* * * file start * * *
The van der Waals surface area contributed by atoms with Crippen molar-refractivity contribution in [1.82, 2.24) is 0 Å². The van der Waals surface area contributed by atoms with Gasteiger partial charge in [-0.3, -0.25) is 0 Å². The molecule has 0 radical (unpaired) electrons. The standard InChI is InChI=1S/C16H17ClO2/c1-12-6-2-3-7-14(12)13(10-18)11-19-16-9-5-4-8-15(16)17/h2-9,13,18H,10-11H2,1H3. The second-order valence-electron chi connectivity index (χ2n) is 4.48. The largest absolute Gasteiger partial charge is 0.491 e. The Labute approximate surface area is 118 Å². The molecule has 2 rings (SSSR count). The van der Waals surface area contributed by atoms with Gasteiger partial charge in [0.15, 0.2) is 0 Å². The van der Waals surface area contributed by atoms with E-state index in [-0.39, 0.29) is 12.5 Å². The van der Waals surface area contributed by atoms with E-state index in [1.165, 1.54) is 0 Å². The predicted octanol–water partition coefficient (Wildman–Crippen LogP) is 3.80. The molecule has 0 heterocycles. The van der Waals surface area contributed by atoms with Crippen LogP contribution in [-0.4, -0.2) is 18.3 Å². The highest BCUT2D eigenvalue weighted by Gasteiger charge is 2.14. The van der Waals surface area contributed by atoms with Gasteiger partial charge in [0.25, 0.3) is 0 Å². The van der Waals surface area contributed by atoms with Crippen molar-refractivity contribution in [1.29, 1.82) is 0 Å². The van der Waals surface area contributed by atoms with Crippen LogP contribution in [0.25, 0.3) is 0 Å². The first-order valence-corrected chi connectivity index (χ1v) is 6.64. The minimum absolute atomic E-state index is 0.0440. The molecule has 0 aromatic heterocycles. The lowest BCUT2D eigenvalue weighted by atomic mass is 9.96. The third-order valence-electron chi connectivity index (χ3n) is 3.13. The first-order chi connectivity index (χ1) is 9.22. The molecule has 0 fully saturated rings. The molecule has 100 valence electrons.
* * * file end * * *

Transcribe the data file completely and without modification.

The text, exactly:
The van der Waals surface area contributed by atoms with Crippen molar-refractivity contribution in [1.82, 2.24) is 0 Å². The van der Waals surface area contributed by atoms with Gasteiger partial charge in [-0.3, -0.25) is 0 Å². The molecule has 0 radical (unpaired) electrons. The standard InChI is InChI=1S/C16H17ClO2/c1-12-6-2-3-7-14(12)13(10-18)11-19-16-9-5-4-8-15(16)17/h2-9,13,18H,10-11H2,1H3. The second-order valence-electron chi connectivity index (χ2n) is 4.48. The largest absolute Gasteiger partial charge is 0.491 e. The Labute approximate surface area is 118 Å². The molecule has 2 rings (SSSR count). The van der Waals surface area contributed by atoms with Gasteiger partial charge in [0.15, 0.2) is 0 Å². The van der Waals surface area contributed by atoms with E-state index in [-0.39, 0.29) is 12.5 Å². The van der Waals surface area contributed by atoms with E-state index in [1.165, 1.54) is 0 Å². The predicted octanol–water partition coefficient (Wildman–Crippen LogP) is 3.80. The molecule has 0 heterocycles. The van der Waals surface area contributed by atoms with Crippen LogP contribution in [-0.4, -0.2) is 18.3 Å². The highest BCUT2D eigenvalue weighted by Gasteiger charge is 2.14. The van der Waals surface area contributed by atoms with Gasteiger partial charge in [0.25, 0.3) is 0 Å². The van der Waals surface area contributed by atoms with Crippen molar-refractivity contribution in [1.29, 1.82) is 0 Å². The van der Waals surface area contributed by atoms with Crippen LogP contribution in [0.25, 0.3) is 0 Å². The first-order valence-corrected chi connectivity index (χ1v) is 6.64. The minimum absolute atomic E-state index is 0.0440. The molecule has 0 aromatic heterocycles. The lowest BCUT2D eigenvalue weighted by atomic mass is 9.96. The third-order valence-electron chi connectivity index (χ3n) is 3.13. The first-order chi connectivity index (χ1) is 9.22. The molecule has 0 fully saturated rings. The molecule has 100 valence electrons.